its history and success seen from science • Money • Forbes Mexico

By: Antonieta Castro Cosío and Hans Frech La Rosa *

Batches, raffles, cundinas, tambourines, susus, associations, societies. These are just some of the approximately 200 names used in different cultures and countries to refer to one of the most common financial savings mechanisms in households around the world, including Mexico. In fact, according to the World Bank, in 2017 13% of Mexicans saved using a batch or some similar mechanism, while in countries with similar income the percentage was 6%.

Rotating savings and credit associations (or THREADS for its acronym in English), which is the generic term to refer to them, are defined as associations “formed by a group of participants who agree to make regular contributions to a fund that is delivered, in whole or in parts, to each contributor in a rotary. ” As they are not part of the regulated banking system, these groups are considered “informal”, so it is difficult to know exactly the magnitude of their presence in household finance schemes.

However, it is estimated that, in Mexico, 63.2% of adults use some informal savings mechanism, which includes loans between peers and mechanisms such as tandas, among others. In this way, it is clear that, since they are present in more than half of the homes in Mexico, they are practices that deserve to be studied in order to understand and evaluate the reasons why they are so helped in such diverse contexts, even with the disadvantages they also present.

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The first documented investigations on these practices date back to 1962 in Indonesia, although it is known that they existed from before in different geographies with mechanisms and principles similar to the batches. Saving certain variations, the batches work as follows:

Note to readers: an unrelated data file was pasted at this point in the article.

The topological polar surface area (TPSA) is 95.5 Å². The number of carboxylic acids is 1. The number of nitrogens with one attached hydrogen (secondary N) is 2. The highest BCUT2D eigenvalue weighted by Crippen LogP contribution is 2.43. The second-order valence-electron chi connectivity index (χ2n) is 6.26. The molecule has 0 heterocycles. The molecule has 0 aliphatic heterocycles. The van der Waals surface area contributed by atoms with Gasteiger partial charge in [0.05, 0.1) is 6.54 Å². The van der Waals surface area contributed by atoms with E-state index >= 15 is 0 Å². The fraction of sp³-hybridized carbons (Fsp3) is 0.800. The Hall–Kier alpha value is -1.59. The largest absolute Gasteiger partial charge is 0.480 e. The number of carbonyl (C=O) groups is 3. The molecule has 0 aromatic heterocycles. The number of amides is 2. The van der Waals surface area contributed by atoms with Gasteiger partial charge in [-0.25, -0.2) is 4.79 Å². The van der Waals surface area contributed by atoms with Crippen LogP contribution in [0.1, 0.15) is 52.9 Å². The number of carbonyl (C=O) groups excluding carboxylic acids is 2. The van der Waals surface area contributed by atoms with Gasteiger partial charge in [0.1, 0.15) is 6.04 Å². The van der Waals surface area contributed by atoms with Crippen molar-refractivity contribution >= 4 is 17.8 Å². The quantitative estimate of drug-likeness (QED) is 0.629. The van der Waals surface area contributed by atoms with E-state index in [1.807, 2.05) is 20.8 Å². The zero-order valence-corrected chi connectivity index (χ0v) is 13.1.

A group of people, usually with close ties for various reasons, agree to contribute an individual savings amount to the group amount, as well as the frequency of savings and contributions. For example, let’s imagine that the group consists of 5 people who save 1,000 pesos each week, thus, the amount saved by the group will be 5,000 pesos. Then, an order of receipt of the total amount is defined, which can be predetermined or random. Each week, one of the group members will receive the total amount saved and will continue to make their contributions for the remaining weeks. Thus, all members of the group receive the full amount at least once.

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The batches offer multiple benefits. When carried out between people linked to each other, they function as a commitment mechanism to stimulate savings due to the social pressure they exert. The order in which the money is received also matters; For the person who receives the amount in the first installment, the batch works as an interest-free loan (I receive 5,000 pesos in the first week and pay 1,000 pesos each remaining week), while, for the last person, the batch works as a savings bank (I save 1,000 pesos every two weeks until reaching the goal of 5,000).